Thursday, March 29, 2018

Renewables are shifting the nature of the economics of grid scale generation.

The NYT had an interesting report on the shifting economics of natural gas power plants.

Again nothing is going to change soon, but it appears that with the growth of solar and wind energy technology, it is now cheaper and faster to construct a solar/wind plant than a natural gas powered plant.

It may be recalled that natural gas was proposed as a solution to the problems of coal (large transport costs and high maintenance costs due to soot and other nasty byproducts) - and it did very well in the US. With all that excitement about natural gas in the US and Europe, half the world lit up with conflicts over "plaza rights" for natural gas pipelines (recall Unocal in AFG, BTC under Russia, Kirkuk-to-Turkey, Iran-Pakistan-India, Shia Gas v/s Sunni Gas in Syria, Yamal-I/II in the Ukraine, NordStream under the Baltic etc...) .

Now it turns out that after going to all that trouble to bring down the marginal costs associated with natural gas power plants - the capital costs of constructing a natural gas powerplant are becoming too high *relative* to renewable plants.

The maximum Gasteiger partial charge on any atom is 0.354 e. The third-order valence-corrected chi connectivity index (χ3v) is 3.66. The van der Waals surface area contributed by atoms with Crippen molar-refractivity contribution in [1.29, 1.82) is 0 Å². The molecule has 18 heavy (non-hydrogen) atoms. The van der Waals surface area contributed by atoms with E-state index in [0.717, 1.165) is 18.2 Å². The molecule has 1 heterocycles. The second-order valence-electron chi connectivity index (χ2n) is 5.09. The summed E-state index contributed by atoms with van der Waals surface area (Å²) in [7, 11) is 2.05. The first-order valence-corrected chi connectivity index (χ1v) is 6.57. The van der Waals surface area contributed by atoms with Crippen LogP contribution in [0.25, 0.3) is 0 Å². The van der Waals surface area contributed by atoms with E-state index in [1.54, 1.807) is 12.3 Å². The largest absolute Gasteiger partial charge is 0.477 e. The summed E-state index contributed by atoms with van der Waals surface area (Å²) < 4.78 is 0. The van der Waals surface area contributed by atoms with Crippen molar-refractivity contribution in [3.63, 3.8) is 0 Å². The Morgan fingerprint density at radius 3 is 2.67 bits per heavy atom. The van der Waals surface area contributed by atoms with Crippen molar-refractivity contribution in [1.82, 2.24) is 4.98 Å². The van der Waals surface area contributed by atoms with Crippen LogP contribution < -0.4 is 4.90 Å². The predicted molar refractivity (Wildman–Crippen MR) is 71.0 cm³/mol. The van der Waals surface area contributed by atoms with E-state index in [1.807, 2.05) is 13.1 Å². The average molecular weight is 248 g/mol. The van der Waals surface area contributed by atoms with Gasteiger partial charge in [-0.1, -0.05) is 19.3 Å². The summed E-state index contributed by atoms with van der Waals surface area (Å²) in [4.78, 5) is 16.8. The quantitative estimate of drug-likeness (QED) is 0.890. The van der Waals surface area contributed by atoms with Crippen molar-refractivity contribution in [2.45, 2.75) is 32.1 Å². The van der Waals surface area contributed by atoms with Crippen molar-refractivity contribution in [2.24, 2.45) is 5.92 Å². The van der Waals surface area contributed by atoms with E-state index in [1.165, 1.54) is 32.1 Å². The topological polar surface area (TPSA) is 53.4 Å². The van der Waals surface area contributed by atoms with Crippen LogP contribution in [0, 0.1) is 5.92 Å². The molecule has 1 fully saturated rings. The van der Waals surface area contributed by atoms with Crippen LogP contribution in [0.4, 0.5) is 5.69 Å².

While renewable plants suffer from plant load factor issues at the individual location level, if they are spread out over a large enough area - then these factors are not as much of an issue. If the wind doesn't blow in my plant in Arizona, it will be blowing in Colorado or Montana, and I can just buy excess electricity from there.

It is important to note that the total installed natural gas capacity is far in excess of what wind or solar produce today and electricity generation accounts for about 35% of all gas consumption, but that may not be the case in the future if investment scenarios in natural gas powered generation are driven by asymmetric capital costs.

And if you are wondering about coal, here a relatively recent analysis by the EIA [2].

This could lead us to two places.

1) A scenario in which natural gas producers pay pliable politicians (GOP) to hinder the growth of renewables until they have had time to dump their natural gas power plant options on unsuspecting and ill informed investors (this seems to be going on right now with Rick Perry's DOE) or

2) A scenario in which natural gas producers are engaged in a more constructive discussion on how to shifts patterns of natural gas usage to support the development of renewable sources. I am talking about things like biogas and district heat grids that displace existing and inefficient oil heating in cities. This is happening in places like the Netherlands and Denmark- those Dutch and Danish folks have their heads straight on this issue.

I fear we Americans have our heads stuck too far up our own asses to to something as intelligent as what the Danes/Dutch are doing. We will likely continue to invest in an antagonistic relationship between natural gas producers and renewable energy options.

And with that we will remain wedded to dated ideas of conflict with places like Iran.

And to think - we were once the leaders in district heating!! Back in 1882 New York City had the first district heating grid in the world.[1]


Post a Comment

<< Home